The woke prequel to the beloved rock musical Grease reportedly features a song about white supremacy along with lyrics about the exclusion of “Jewish, Asian, brown or Black, single woman or gay, on the wrong side of they.”
Streaming on Paramount+, the Grease: Rise of the Pink Ladies TV show takes place four years before the original film and essentially pushes every woke theme that the cultural left has popularized in recent years, from LGBTQ sexuality to obnoxious identity politics.
According to the Daily Mail, “family favorite tunes will be re-sung alongside new musical numbers including one about white supremacy, while the 1950s student population at Rydell High School will be re-filled with a varied mix of LGBT and black high schoolers unseen in the 1978 hit.”
The show also features a “non-binary tomboy who struggles to fit in alongside her multicultural bandmates.” Nonbinary trans actor Ari Notartomaso, who plays Cynthia, said the story tells what it may have been like for a “nonbinary” person during that time period.
“Queerness, gender nonconformity and transness throughout time hasn’t always been exactly the same,” Notartomaso said. “All of us are a product of the culture that we live in, but it is really special to be able to tell that story of what it may have been like in the 1950s.”
The third episode in the series tackles racial themes of white supremacy as it reportedly grapples with “discrimination within the Rydell High community.”
“Revolving around the stories of a shy black girl named Hazel and Davila’s Latina character Jane, the episode will include a musical number called ‘In The Club’ in which rich white country club founders are animated out of an oil painting to sing about white supremacy,” noted the Mail.https://www.youtube.com/watch?v=AXLbnzbLpBU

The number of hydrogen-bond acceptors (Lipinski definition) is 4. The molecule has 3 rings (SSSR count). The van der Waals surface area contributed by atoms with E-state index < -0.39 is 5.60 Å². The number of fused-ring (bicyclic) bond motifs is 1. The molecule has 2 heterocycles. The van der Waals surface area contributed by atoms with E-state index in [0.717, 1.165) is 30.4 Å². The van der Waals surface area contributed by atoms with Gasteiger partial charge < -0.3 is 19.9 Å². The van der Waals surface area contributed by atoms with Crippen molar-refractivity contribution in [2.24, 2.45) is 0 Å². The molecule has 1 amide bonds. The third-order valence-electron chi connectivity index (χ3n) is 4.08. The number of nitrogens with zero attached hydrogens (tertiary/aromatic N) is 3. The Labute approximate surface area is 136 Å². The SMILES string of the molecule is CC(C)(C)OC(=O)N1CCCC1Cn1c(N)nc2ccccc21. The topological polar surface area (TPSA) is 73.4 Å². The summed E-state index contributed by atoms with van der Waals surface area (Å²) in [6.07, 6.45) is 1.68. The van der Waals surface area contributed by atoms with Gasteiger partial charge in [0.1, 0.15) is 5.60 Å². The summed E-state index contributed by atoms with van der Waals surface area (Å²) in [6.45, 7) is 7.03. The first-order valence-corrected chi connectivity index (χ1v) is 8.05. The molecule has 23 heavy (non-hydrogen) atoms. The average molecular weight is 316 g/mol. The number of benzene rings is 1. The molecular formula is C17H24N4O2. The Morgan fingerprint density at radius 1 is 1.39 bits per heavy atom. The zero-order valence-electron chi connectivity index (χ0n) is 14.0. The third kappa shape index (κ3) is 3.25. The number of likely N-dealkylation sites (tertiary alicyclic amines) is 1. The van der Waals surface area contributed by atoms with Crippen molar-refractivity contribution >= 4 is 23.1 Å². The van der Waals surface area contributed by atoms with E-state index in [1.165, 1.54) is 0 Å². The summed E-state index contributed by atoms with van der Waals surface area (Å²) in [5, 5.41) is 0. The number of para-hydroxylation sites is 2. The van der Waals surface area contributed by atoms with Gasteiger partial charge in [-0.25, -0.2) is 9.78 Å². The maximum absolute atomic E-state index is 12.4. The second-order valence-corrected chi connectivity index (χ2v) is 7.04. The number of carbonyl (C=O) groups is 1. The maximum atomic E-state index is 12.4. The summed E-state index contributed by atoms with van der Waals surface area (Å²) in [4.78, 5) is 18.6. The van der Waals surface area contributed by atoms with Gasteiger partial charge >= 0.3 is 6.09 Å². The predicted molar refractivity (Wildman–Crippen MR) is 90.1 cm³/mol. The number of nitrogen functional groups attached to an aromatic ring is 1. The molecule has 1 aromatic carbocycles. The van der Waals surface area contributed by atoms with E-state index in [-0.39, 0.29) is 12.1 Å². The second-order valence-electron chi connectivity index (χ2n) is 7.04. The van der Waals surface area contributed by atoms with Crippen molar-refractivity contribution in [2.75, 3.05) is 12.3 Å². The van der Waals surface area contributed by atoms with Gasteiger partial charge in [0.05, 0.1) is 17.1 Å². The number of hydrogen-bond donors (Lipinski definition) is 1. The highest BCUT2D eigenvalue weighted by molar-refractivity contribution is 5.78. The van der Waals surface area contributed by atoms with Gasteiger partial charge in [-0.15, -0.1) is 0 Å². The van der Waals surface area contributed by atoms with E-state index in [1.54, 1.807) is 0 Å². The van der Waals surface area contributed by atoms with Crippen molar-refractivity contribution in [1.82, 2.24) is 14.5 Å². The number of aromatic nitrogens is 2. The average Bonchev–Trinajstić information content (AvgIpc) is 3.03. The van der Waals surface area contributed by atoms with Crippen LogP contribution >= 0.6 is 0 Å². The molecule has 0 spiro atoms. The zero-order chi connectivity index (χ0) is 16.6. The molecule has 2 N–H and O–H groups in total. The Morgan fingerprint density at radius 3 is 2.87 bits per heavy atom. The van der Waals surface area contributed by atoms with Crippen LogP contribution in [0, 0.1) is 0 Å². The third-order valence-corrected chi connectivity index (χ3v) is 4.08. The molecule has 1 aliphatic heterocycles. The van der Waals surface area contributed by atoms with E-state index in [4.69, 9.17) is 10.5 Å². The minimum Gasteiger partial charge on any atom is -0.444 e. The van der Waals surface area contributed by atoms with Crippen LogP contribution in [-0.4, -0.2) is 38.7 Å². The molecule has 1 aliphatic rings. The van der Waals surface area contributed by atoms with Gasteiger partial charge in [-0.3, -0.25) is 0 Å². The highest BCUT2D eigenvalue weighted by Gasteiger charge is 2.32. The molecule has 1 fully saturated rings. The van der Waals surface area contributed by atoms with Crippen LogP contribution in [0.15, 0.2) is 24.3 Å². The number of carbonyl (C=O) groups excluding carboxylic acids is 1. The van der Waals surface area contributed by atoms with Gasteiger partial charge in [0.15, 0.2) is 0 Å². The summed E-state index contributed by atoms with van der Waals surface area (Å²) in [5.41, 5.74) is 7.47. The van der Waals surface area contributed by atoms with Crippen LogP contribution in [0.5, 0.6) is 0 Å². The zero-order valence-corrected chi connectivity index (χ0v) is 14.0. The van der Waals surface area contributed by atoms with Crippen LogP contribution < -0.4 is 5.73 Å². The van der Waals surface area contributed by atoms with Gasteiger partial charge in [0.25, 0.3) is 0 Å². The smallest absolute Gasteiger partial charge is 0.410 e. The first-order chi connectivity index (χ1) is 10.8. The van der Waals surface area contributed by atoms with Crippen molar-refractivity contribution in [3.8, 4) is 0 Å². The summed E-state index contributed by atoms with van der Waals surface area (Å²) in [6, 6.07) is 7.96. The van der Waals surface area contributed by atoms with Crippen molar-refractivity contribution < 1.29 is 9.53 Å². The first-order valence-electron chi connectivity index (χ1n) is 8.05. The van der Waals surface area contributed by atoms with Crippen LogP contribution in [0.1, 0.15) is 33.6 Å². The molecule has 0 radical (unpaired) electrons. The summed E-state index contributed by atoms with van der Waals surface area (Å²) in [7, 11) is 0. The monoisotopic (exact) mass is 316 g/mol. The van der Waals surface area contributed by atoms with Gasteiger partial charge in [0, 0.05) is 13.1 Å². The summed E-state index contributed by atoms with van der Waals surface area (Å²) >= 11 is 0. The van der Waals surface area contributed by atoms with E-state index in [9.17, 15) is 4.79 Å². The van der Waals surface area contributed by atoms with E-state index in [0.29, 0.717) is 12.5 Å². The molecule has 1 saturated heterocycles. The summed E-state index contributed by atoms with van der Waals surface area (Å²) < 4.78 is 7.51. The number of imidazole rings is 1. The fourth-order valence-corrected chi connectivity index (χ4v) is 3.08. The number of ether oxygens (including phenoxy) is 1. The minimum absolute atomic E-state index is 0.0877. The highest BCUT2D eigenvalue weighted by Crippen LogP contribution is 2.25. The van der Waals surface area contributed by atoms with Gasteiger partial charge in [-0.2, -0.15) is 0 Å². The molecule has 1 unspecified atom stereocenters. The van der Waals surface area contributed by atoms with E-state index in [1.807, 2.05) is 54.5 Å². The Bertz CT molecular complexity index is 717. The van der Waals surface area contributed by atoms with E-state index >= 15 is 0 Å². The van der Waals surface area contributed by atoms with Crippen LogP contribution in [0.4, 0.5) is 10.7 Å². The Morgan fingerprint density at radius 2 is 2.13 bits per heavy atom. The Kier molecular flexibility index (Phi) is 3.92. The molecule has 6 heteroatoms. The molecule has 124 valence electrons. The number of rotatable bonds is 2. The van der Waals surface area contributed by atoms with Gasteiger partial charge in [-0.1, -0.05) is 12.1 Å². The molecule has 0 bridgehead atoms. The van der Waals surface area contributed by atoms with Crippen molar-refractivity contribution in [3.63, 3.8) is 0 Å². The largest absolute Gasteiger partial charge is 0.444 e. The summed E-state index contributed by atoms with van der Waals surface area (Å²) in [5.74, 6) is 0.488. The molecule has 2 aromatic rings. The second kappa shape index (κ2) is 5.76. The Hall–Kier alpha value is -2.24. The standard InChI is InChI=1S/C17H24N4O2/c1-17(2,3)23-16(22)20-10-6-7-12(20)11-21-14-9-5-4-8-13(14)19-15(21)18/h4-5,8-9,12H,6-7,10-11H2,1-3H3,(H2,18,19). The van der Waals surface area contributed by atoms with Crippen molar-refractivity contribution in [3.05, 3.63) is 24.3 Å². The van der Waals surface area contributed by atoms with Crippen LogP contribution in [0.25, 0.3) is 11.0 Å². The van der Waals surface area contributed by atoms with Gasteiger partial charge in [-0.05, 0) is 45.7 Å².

The song includes the following lyrics: “When you’re in the club, we’ve got each other’s backs. As long as you’re not Jewish, Asian, brown or Black, single woman or gay, on the wrong side of they.”
Themes of sexual orientation will also be explored through the “queer character Cynthia” while other themes such as “50s patriarchy” get a mention.
Regardless of the woke themes, critics have not been kind to the new Grease.
“As a drama in its own right, it’s neither automatic, systematic nor hydromatic. If you’re a hopelessly devoted Grease fan, this probably isn’t the one that you want,” wrote Michael Hogan of the Daily Telegraph.
“The best word to describe ‘Grease: Rise of the Pink Ladies’ is ‘baffling.’ ‘Overstimulating’ would be another good one. ‘Ludicrous’ would also sum it up nicely,” wrote Kelly Lawler of USA Today.
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